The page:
“A 36-year-old female patient was operated upon, with a diagnosis of a hydatid cyst in her liver. Approximately 3 years after the surgery, she excreted part of a surgical forceps with her stool while she was defecating. In upright direct abdominal radiography, a surgical instrument was observed in the abdomen. The patient was operated to remove the foreign body from the abdomen. The surgical instrument that was taken out had corroded and turned black. It was observed that the material that had dropped out of the anus and the material that was taken out during the operation were parts of the same surgical instrument. The ascending colon and the abdomen were stitched anatomically. Follow-ups were conducted after the operation, and the patient was discharged with recovery.”
Consequences of Retained Surgical Instruments
The consequences, pain, and required procedures associated with retained surgical implements vary depending on the specific object left behind. In some cases, patients may not realize they have a foreign surgical object in their body for months or even years. However, other objects can cause infections, severe pain, internal organ damage, digestive problems, fever, swelling, and obstructions. Correcting the doctor’s mistake may require additional risky procedures, prolonging the patient’s recovery and potentially leading to financial difficulties. In the worst cases, a foreign object left inside the body can result in death.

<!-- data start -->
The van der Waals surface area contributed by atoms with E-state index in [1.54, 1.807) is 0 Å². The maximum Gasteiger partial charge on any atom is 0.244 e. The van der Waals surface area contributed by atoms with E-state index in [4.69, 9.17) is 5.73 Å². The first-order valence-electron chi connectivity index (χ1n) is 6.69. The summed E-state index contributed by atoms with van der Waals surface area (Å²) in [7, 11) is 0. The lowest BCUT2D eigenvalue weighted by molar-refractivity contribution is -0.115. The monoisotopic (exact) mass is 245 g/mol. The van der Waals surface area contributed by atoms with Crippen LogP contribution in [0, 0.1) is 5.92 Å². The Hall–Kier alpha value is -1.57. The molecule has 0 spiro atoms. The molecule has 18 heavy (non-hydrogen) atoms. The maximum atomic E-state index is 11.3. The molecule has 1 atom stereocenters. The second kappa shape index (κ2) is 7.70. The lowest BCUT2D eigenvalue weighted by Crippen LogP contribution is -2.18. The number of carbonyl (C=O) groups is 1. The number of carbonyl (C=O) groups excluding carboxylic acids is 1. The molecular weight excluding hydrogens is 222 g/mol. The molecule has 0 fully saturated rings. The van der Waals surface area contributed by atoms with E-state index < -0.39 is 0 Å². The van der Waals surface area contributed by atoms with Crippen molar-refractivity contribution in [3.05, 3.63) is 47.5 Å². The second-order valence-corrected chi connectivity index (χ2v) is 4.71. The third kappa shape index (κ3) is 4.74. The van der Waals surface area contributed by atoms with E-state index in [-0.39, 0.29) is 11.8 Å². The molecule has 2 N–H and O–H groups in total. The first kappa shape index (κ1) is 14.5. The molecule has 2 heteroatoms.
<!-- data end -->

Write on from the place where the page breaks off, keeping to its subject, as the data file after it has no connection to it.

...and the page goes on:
To prevent these consequences, surgical teams must take all necessary precautions to avoid leaving tools inside patients. This can involve using technologies such as sponge-tracking, where sponges are bar-coded and scanned when used, or radio-frequency tagging, which allows identification of sponges, towels, and other objects through X-rays before closing the incision. Overall, surgical teams need to ensure careful tracking of the instruments and account for everything used during the surgery.
Can you sue for foreign objects left behind during surgery?
If you have undergone surgery where an instrument was left inside your body, it is crucial to seek legal advice. Depending on the circumstances surrounding the incident, you may have grounds to file a medical malpractice claim. The attorneys at Merson Law can assist you in determining the appropriate course of action.
When working with an attorney, medical experts will be consulted to determine the reason behind the retention of a surgical instrument after a procedure. Establishing the cause is crucial for achieving a successful claim outcome.
If you have been injured due to the negligence of a physician, filing a medical malpractice claim may be the only way to secure the compensation needed for your recovery. By working with an attorney, you may be eligible for monetary compensation covering medical expenses, lost wages, pain and suffering, and more.
Get in touch with the medical malpractice lawyers at Merson Law PLLC by filling out the contact form on this page or by calling the number above.